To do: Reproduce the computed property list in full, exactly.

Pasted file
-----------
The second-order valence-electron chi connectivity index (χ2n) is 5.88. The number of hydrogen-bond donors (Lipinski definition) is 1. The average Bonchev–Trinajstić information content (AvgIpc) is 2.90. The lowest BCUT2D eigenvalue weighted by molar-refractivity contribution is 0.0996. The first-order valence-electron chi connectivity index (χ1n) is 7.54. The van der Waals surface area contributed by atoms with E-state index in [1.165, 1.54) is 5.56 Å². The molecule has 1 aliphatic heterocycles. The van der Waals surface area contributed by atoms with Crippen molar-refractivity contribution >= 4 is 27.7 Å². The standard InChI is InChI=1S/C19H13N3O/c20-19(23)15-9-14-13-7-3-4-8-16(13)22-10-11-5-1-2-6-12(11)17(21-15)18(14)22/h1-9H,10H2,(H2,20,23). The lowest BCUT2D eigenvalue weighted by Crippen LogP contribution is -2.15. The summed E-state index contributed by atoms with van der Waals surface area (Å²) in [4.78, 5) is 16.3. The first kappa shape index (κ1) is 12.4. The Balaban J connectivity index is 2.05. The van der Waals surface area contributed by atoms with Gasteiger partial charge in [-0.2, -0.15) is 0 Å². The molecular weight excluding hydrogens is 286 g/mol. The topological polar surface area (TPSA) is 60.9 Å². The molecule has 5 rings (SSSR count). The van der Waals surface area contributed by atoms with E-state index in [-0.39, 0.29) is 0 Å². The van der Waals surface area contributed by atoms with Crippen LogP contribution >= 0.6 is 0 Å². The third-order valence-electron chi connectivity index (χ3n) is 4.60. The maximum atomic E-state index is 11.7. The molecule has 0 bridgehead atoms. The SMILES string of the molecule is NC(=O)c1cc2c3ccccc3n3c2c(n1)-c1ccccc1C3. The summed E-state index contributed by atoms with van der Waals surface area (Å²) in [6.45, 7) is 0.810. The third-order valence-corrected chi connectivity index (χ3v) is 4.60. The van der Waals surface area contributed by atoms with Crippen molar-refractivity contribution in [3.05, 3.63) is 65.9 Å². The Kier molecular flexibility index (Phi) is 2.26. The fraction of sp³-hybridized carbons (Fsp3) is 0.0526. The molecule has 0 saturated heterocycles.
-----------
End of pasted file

The second-order valence-electron chi connectivity index (χ2n) is 5.88. The number of hydrogen-bond donors (Lipinski definition) is 1. The average Bonchev–Trinajstić information content (AvgIpc) is 2.90. The lowest BCUT2D eigenvalue weighted by molar-refractivity contribution is 0.0996. The first-order valence-electron chi connectivity index (χ1n) is 7.54. The van der Waals surface area contributed by atoms with E-state index in [1.165, 1.54) is 5.56 Å². The molecule has 1 aliphatic heterocycles. The van der Waals surface area contributed by atoms with Crippen molar-refractivity contribution >= 4 is 27.7 Å². The standard InChI is InChI=1S/C19H13N3O/c20-19(23)15-9-14-13-7-3-4-8-16(13)22-10-11-5-1-2-6-12(11)17(21-15)18(14)22/h1-9H,10H2,(H2,20,23). The lowest BCUT2D eigenvalue weighted by Crippen LogP contribution is -2.15. The summed E-state index contributed by atoms with van der Waals surface area (Å²) in [4.78, 5) is 16.3. The first kappa shape index (κ1) is 12.4. The Balaban J connectivity index is 2.05. The van der Waals surface area contributed by atoms with Gasteiger partial charge in [-0.2, -0.15) is 0 Å². The molecular weight excluding hydrogens is 286 g/mol. The topological polar surface area (TPSA) is 60.9 Å². The molecule has 5 rings (SSSR count). The van der Waals surface area contributed by atoms with E-state index in [-0.39, 0.29) is 0 Å². The van der Waals surface area contributed by atoms with Crippen LogP contribution >= 0.6 is 0 Å². The third-order valence-electron chi connectivity index (χ3n) is 4.60. The maximum atomic E-state index is 11.7. The molecule has 0 bridgehead atoms. The SMILES string of the molecule is NC(=O)c1cc2c3ccccc3n3c2c(n1)-c1ccccc1C3. The summed E-state index contributed by atoms with van der Waals surface area (Å²) in [6.45, 7) is 0.810. The third-order valence-corrected chi connectivity index (χ3v) is 4.60. The van der Waals surface area contributed by atoms with Crippen molar-refractivity contribution in [3.05, 3.63) is 65.9 Å². The Kier molecular flexibility index (Phi) is 2.26. The fraction of sp³-hybridized carbons (Fsp3) is 0.0526. The molecule has 0 saturated heterocycles.